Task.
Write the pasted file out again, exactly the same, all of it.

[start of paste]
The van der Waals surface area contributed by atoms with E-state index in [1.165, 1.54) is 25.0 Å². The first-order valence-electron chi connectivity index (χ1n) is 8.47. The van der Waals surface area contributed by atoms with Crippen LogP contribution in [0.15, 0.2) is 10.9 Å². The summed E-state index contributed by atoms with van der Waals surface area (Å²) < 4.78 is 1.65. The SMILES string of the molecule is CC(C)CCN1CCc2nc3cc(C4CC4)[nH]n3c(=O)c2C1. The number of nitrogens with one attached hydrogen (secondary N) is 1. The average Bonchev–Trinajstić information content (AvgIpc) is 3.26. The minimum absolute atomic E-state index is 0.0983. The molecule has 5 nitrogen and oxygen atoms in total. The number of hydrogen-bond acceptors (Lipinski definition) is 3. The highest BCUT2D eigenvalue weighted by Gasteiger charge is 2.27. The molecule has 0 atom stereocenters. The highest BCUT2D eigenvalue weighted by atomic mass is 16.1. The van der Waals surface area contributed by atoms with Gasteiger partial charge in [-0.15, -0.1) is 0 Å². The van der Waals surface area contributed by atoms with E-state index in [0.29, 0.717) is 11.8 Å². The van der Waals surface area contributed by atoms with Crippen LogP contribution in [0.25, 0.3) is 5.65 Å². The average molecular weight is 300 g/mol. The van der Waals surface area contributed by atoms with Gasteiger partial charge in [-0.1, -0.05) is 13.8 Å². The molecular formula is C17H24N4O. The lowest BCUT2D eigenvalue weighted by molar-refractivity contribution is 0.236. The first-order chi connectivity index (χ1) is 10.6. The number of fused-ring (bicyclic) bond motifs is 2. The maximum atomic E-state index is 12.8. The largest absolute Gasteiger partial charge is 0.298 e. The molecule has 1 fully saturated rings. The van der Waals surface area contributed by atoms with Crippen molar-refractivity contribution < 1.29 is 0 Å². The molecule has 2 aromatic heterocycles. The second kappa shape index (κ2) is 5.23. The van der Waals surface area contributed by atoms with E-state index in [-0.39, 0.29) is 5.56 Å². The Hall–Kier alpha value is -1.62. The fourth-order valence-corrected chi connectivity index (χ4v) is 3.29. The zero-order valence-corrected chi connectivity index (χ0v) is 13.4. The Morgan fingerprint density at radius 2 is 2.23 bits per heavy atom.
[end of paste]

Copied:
The van der Waals surface area contributed by atoms with E-state index in [1.165, 1.54) is 25.0 Å². The first-order valence-electron chi connectivity index (χ1n) is 8.47. The van der Waals surface area contributed by atoms with Crippen LogP contribution in [0.15, 0.2) is 10.9 Å². The summed E-state index contributed by atoms with van der Waals surface area (Å²) < 4.78 is 1.65. The SMILES string of the molecule is CC(C)CCN1CCc2nc3cc(C4CC4)[nH]n3c(=O)c2C1. The number of nitrogens with one attached hydrogen (secondary N) is 1. The average Bonchev–Trinajstić information content (AvgIpc) is 3.26. The minimum absolute atomic E-state index is 0.0983. The molecule has 5 nitrogen and oxygen atoms in total. The number of hydrogen-bond acceptors (Lipinski definition) is 3. The highest BCUT2D eigenvalue weighted by Gasteiger charge is 2.27. The molecule has 0 atom stereocenters. The highest BCUT2D eigenvalue weighted by atomic mass is 16.1. The van der Waals surface area contributed by atoms with Gasteiger partial charge in [-0.15, -0.1) is 0 Å². The van der Waals surface area contributed by atoms with E-state index in [0.29, 0.717) is 11.8 Å². The van der Waals surface area contributed by atoms with Crippen LogP contribution in [0.25, 0.3) is 5.65 Å². The average molecular weight is 300 g/mol. The van der Waals surface area contributed by atoms with Gasteiger partial charge in [-0.1, -0.05) is 13.8 Å². The molecular formula is C17H24N4O. The lowest BCUT2D eigenvalue weighted by molar-refractivity contribution is 0.236. The first-order chi connectivity index (χ1) is 10.6. The number of fused-ring (bicyclic) bond motifs is 2. The maximum atomic E-state index is 12.8. The largest absolute Gasteiger partial charge is 0.298 e. The molecule has 1 fully saturated rings. The van der Waals surface area contributed by atoms with Crippen molar-refractivity contribution < 1.29 is 0 Å². The molecule has 2 aromatic heterocycles. The second kappa shape index (κ2) is 5.23. The van der Waals surface area contributed by atoms with E-state index in [-0.39, 0.29) is 5.56 Å². The Hall–Kier alpha value is -1.62. The fourth-order valence-corrected chi connectivity index (χ4v) is 3.29. The zero-order valence-corrected chi connectivity index (χ0v) is 13.4. The Morgan fingerprint density at radius 2 is 2.23 bits per heavy atom.